Almost one third of Michigan counties have no medication-based treatment services for opioid addiction. That's according to an analysis by researchers at the University of Michigan.
Tom Ivacko is with the Center for Local, State and Urban Policy at U of M.
He says they’ve found the need for drug treatment programs is higher than any other unmet need across the state.
“That is higher than the need for access to affordable housing, job training, public transportation, subsidized health care, child care, emergency food and so on,” Ivacko says.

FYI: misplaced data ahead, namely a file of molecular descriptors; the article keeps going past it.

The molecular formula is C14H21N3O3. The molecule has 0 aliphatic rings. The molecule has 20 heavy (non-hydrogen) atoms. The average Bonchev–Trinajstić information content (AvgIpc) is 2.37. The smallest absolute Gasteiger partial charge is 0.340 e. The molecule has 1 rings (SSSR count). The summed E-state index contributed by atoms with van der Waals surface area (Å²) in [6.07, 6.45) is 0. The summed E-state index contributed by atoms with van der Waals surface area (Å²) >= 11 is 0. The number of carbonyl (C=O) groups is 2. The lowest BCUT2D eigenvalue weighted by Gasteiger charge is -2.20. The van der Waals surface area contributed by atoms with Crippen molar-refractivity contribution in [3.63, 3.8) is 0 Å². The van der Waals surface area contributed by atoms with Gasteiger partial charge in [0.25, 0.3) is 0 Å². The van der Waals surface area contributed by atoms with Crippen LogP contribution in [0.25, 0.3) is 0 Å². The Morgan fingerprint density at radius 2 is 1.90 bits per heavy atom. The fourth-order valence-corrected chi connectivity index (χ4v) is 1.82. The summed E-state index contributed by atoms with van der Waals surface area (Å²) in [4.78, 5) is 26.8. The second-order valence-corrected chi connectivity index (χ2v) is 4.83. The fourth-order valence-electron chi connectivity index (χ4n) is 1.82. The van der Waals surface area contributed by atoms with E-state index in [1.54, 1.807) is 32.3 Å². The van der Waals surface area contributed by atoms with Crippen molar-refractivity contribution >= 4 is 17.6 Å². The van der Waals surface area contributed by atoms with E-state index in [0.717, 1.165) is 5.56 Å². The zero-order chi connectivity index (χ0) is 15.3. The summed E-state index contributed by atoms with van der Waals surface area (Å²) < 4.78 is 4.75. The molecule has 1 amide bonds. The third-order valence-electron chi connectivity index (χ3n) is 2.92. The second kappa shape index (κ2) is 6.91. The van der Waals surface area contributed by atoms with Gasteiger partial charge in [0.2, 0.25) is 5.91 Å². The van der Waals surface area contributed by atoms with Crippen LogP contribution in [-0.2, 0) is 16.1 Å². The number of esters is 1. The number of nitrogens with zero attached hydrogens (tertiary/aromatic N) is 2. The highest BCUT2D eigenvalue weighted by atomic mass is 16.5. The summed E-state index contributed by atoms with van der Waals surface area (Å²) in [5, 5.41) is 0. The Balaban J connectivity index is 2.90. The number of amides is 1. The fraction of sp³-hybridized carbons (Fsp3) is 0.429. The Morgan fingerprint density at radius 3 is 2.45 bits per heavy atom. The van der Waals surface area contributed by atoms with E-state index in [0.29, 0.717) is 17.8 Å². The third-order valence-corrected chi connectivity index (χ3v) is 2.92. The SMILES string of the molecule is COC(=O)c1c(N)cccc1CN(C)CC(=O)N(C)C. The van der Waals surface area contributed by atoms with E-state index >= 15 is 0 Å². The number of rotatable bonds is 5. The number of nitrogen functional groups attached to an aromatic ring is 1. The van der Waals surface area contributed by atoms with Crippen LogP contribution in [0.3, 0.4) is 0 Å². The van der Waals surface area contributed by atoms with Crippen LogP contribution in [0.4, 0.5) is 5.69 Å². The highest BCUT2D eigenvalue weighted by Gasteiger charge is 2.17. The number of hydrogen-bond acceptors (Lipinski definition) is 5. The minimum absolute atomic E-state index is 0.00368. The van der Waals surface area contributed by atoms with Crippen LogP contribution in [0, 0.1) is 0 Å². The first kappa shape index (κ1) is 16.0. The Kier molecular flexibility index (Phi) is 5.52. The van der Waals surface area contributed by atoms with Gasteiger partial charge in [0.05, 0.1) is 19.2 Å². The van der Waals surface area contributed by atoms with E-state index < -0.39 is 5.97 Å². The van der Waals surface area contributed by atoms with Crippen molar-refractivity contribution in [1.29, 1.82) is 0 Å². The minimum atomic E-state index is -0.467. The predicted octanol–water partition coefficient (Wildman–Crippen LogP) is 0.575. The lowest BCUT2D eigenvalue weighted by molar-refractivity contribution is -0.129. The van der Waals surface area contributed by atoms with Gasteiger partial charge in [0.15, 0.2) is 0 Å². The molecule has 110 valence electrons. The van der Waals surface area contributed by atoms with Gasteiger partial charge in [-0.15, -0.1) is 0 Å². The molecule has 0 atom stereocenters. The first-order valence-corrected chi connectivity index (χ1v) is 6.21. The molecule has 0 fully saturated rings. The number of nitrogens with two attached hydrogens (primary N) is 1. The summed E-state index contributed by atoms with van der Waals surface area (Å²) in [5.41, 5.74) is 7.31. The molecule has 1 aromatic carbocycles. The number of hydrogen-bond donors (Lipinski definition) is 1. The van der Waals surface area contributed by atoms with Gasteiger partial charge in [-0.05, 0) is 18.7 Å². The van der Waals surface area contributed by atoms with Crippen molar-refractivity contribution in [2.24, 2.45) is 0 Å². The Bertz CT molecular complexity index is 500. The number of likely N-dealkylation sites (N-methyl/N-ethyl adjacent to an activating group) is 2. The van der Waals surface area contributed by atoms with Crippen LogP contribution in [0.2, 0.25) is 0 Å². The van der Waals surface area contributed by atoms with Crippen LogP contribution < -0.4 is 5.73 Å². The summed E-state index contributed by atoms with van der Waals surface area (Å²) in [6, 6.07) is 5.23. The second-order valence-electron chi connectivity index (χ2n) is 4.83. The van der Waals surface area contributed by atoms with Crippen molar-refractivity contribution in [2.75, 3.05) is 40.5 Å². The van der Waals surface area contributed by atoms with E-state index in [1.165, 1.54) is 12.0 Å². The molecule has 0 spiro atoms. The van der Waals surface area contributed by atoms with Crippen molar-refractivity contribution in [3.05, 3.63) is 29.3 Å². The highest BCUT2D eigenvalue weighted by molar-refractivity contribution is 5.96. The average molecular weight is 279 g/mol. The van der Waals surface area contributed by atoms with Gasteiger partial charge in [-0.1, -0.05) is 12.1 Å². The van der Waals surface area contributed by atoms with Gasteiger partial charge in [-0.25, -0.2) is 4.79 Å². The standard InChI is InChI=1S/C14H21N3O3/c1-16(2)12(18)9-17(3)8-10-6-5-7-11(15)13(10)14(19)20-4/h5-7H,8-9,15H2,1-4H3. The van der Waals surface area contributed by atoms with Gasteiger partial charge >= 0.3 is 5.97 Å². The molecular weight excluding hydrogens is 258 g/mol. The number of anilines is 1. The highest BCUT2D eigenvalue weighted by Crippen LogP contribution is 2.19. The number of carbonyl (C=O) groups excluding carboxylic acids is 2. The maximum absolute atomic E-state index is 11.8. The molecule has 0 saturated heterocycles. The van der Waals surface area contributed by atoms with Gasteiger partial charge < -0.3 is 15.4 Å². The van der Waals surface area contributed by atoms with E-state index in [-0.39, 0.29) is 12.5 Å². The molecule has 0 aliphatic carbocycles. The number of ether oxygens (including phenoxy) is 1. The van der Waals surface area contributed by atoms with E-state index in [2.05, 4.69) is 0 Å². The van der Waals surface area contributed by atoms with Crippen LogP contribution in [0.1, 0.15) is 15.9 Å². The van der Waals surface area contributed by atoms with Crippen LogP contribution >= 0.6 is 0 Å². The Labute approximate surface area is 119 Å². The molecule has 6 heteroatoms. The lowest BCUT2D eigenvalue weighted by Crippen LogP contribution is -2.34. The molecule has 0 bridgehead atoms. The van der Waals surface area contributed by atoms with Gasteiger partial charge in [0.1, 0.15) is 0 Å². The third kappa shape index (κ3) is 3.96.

Ivacko says the lack of resources is a barrier for people who are already struggling to make ends meet.
“If they don't have someone to turn to or a helping hand in these difficult times, it's just that much harder for them to try to take a step forward,” he says.
Ivacko says solutions to address the opioid crisis could include helping rural communities gain easier access to specialized treatment providers and removing Michigan's pre-authorization requirement for Buprenorphine – a drug used to treat opioid addiction.